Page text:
Automatic code generation

A project log for MCU pin setup

Generic visual pin layout setup tool for development boards, including a setup-based automatic code generator.

Norbert Fekete 03/28/2017 at 14:450 Comments

I've put the initial code generation commit into my website:

It creates a basic header which can be downloaded as a zip file. Has no functionality in it yet.

But if you turn on/off the "ADC", it will include/exclude code, so preprocessing via JavaScript can be done.

I've been thinking lately a lot about the automatic code generator, which could be a powerful function of this tool.

If I think in FreeRTOS, then there's several MCUs I can use, it is available for:

There is a trend to become Arduino-compatible because of its simplicity and number of libraries it offers. Virtual cores are being developed for it so anyone familiar with Arduino can do a simple jump-start.

Something similar could be achieved for FreeRTOS.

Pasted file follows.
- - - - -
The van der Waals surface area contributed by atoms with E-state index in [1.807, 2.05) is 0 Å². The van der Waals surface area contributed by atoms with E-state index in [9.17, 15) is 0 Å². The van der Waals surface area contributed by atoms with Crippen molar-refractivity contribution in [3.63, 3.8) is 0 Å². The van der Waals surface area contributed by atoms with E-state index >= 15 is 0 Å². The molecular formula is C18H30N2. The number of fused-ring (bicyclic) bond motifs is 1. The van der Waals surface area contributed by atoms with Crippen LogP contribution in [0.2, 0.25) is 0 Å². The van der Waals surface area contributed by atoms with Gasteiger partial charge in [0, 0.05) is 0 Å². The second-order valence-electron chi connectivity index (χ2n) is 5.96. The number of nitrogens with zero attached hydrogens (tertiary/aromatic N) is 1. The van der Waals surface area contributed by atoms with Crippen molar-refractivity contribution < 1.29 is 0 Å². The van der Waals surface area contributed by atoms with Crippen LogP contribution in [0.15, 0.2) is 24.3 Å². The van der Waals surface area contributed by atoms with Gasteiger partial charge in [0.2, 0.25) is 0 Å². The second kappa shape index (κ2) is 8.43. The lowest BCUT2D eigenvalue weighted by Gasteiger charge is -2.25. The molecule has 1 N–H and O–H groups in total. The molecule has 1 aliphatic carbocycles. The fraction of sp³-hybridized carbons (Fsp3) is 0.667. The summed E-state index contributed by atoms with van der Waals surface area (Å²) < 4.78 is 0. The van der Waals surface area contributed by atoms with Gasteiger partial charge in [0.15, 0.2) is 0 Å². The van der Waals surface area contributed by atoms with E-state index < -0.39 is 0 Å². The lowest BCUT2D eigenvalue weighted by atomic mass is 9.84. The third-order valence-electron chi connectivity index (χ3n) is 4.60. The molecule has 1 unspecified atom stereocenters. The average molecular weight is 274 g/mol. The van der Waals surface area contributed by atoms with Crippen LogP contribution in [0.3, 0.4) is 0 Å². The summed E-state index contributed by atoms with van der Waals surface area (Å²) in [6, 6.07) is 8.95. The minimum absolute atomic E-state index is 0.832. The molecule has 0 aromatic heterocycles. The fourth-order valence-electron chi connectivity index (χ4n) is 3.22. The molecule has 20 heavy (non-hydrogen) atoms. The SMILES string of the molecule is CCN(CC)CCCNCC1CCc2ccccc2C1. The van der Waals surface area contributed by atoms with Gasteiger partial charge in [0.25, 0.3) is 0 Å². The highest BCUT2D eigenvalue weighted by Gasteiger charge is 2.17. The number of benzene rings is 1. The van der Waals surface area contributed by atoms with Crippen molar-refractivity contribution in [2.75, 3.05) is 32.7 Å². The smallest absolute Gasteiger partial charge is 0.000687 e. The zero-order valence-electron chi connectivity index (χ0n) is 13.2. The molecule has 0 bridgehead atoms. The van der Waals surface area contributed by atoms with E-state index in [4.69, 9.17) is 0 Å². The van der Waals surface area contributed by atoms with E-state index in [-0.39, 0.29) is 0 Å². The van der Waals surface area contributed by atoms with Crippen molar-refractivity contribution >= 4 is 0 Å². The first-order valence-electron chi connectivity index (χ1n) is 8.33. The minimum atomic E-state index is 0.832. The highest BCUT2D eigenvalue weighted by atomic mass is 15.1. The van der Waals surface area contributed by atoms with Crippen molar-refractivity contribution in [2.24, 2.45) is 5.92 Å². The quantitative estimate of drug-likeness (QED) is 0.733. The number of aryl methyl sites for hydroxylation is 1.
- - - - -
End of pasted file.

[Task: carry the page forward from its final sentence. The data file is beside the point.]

Why FreeRTOS?

It provides a different approach than the standard "main loop+interrupts". And can also be made easy using UML modeling tools supporting FreeRTOS. Imagine your kid just drawing the threads and state-machines, then simply generate the application code from it. Could be a great way of teaching multi-threaded real-time OS approaches to problems.

Adding the MCU pin setup tool the virtual layer code can also be generated automatically, based on a very visual setup.

If this tool could create a generic C header file as a basic interface for all kinds of MCUs and boards, and C sources would be based on the specific MCU with the specific setup done.

A Makefile then could be used to select from targets, like "make arduino2560", "make esp32" or something like that.

Now, this tool can be used to create the pin layout, and turn on/off and setup peripherals. Also, different MCUs can have specific peripherals available.

This difference can be however handled by giving back an error code (or throwing an exception in case it would be in C++) if the code tries to access unavailable peripherals. For basic features like UART, I2C, SPI... it should not be a problem to have cross-compatibility. Other unique features should be handled by the application if it wants to be cross-MCU-compatible.

As test I will try to make something run on an Arduino, an ESP32, and also an STM32. Wish me luck..